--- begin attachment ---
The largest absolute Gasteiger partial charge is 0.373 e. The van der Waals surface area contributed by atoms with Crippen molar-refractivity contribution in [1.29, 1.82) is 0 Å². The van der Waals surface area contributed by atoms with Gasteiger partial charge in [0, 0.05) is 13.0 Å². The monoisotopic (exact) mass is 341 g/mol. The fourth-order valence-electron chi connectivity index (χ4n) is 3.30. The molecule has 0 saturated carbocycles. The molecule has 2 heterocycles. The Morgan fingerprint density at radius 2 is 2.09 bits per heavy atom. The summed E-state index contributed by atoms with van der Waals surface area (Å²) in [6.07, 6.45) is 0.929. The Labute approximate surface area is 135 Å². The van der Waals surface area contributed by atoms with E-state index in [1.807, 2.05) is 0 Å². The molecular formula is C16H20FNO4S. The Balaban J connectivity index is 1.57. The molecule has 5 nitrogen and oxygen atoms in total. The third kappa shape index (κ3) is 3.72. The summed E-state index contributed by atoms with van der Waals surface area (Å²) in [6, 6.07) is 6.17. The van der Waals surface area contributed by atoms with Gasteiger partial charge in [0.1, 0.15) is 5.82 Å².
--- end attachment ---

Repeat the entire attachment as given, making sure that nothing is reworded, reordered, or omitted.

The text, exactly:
The largest absolute Gasteiger partial charge is 0.373 e. The van der Waals surface area contributed by atoms with Crippen molar-refractivity contribution in [1.29, 1.82) is 0 Å². The van der Waals surface area contributed by atoms with Gasteiger partial charge in [0, 0.05) is 13.0 Å². The monoisotopic (exact) mass is 341 g/mol. The fourth-order valence-electron chi connectivity index (χ4n) is 3.30. The molecule has 0 saturated carbocycles. The molecule has 2 heterocycles. The Morgan fingerprint density at radius 2 is 2.09 bits per heavy atom. The summed E-state index contributed by atoms with van der Waals surface area (Å²) in [6.07, 6.45) is 0.929. The Labute approximate surface area is 135 Å². The van der Waals surface area contributed by atoms with E-state index in [1.807, 2.05) is 0 Å². The molecular formula is C16H20FNO4S. The Balaban J connectivity index is 1.57. The molecule has 5 nitrogen and oxygen atoms in total. The third kappa shape index (κ3) is 3.72. The summed E-state index contributed by atoms with van der Waals surface area (Å²) in [6, 6.07) is 6.17. The van der Waals surface area contributed by atoms with Gasteiger partial charge in [0.1, 0.15) is 5.82 Å².